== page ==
He’s gotten better at defending post-ups this season. Opponents shoot just 35.7 percent (30-for-84) against him, per Synergy. That’s a dramatic difference from last season, when opponents shot 46.9 percent (115-for-245). Plus, this season the Magic are instructing Vucevic to drop down towards the paint in containing pick-and-rolls, as opposed to having him hedge and recover as he did last season. That’s helped deal with his lack of foot speed.
Coming alongside Vucevic from Philly was Maurice Harkless, who was originally drafted by the Sixers but then traded to Orlando in the Howard bonanza. Out of all the players that the Magic acquired, Harkless was the biggest unknown. He spent one season at St. John’s and was seen by many draft experts as a raw, but athletic wing player.
At first, Harkless didn’t get a lot of playing time as a rookie. But eventually head coach Jacque Vaughn inserted him into the starting lineup at the small forward position, and that’s when Harkless began to show the type of impact player he could become in the league.
Harkless struggled enormously with his jump shot, but he compensated by showing that he could be quite an effective slasher. He showed an amazing ability to find crevices of space along the baseline near the basket for layups or dunks. It’s rare to see a teenager at 19 years old move so well without the ball, yet that was a skill that jumped out as Harkless progressed in his rookie year.
It also eventually became clear that, given his length and athleticism, Harkless could really ply his trade as a wing defender. There was one game last season against the Knicks when Harkless blocked Carmelo Anthony’s shot four times, proving that he could successfully defend the elite scorers in the NBA. The question was always whether or not he could develop a jump shot to be able to stay on the court and not jeopardize the Magic’s spacing offensively.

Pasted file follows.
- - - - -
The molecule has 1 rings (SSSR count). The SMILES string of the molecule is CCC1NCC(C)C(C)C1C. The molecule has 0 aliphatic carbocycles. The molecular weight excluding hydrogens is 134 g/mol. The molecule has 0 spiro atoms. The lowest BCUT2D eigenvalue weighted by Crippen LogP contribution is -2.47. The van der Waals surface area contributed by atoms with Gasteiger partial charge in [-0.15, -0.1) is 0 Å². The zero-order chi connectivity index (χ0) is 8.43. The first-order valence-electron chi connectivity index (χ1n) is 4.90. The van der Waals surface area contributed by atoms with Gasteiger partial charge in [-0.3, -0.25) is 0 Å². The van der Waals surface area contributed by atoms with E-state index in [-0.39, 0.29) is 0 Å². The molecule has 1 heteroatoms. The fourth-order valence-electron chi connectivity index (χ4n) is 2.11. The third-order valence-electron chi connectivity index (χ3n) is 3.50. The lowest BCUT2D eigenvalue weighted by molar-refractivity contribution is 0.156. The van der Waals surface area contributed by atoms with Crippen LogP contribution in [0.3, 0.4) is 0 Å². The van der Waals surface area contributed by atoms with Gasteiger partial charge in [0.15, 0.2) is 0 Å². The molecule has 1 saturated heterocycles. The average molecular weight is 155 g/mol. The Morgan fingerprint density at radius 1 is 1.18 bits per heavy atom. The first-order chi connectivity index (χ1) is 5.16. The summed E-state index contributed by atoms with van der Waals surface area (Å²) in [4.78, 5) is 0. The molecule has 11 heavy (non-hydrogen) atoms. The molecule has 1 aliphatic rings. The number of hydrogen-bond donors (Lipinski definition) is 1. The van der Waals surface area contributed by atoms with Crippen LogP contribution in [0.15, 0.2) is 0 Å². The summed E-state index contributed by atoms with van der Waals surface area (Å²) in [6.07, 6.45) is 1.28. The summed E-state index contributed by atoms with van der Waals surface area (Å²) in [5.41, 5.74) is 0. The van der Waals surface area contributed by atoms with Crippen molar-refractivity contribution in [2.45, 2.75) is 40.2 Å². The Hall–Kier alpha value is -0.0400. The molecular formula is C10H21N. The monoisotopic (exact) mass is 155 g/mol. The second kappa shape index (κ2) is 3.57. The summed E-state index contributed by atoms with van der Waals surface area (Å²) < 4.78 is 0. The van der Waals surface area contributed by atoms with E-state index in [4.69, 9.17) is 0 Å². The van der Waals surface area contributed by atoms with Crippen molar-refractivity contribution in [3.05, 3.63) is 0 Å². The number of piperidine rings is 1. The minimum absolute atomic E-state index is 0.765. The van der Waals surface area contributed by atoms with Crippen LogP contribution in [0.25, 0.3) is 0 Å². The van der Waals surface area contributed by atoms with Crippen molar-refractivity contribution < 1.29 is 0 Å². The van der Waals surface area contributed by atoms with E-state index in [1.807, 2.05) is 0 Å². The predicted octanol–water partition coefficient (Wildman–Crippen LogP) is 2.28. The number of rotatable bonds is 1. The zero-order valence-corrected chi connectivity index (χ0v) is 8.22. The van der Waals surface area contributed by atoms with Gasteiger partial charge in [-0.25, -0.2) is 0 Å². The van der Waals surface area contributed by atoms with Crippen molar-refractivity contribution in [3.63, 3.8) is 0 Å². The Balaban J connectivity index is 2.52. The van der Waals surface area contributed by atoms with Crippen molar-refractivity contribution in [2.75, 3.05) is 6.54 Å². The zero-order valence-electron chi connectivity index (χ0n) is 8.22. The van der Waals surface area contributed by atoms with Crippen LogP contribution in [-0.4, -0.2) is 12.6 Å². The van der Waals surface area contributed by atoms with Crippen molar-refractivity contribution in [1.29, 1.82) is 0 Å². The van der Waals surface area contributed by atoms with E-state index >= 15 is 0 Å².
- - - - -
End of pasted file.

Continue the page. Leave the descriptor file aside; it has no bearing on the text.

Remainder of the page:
Fortunately for the Magic, that’s precisely what’s happened this season. During the offseason, Harkless reconstructed his jump shot and the improvements have translated onto the court. His 3-point percentage jumped from 27.4 percent last season to 37.9 percent this season.
Although Harkless still struggles from the free throw line (he’s shooting 57.7 percent for his career), he’s quickly become an above-average 3-point shooter who is also fast enough to stay with dangerous threats on the perimeter, proving that he could become a potential 3-and-D player for the Magic.
Perhaps the most surprising development from the Howard trade is that Orlando is in line to receive a second lottery pick from either the Nuggets or Knicks (it’s looking more and more likely that it’ll be the Nuggets, unless they magically leapfrog the Knicks in the lottery) in a loaded 2014 draft.
Entering the season, the Nuggets and Knicks were projected to be playoff teams in their respective conferences. But the Knicks have endured a dreadful regular season in which everything that could go wrong has gone wrong for the franchise. Meanwhile, the Nuggets have struggled under new head coach Brian Shaw. Injuries have riddled both teams, and the Knicks stand at 21-40 with the Nuggets at 25-34.
Who saw that coming?
The effects of the Howard trade have already transformed the Magic. Vucevic, Harkless, and possibly Afflalo are seen as part of Orlando’s core. The Magic’s second lottery pick should provide another young piece for GM Rob Hennigan to add to a budding roster. But that’s not all. Orlando still has two more first round picks coming in the future (a 2016 first round pick from the Sixers and 2017 first round pick from the Lakers).
Everyone always said that Howard’s departure would have a huge impact in Orlando. But no one imagined that the direct effect would be so positive. What many considered a disastrous deal at the time has turned into the saving grace of the Magic franchise while also extricating them from the black cloud Howard had wrought over his final two seasons.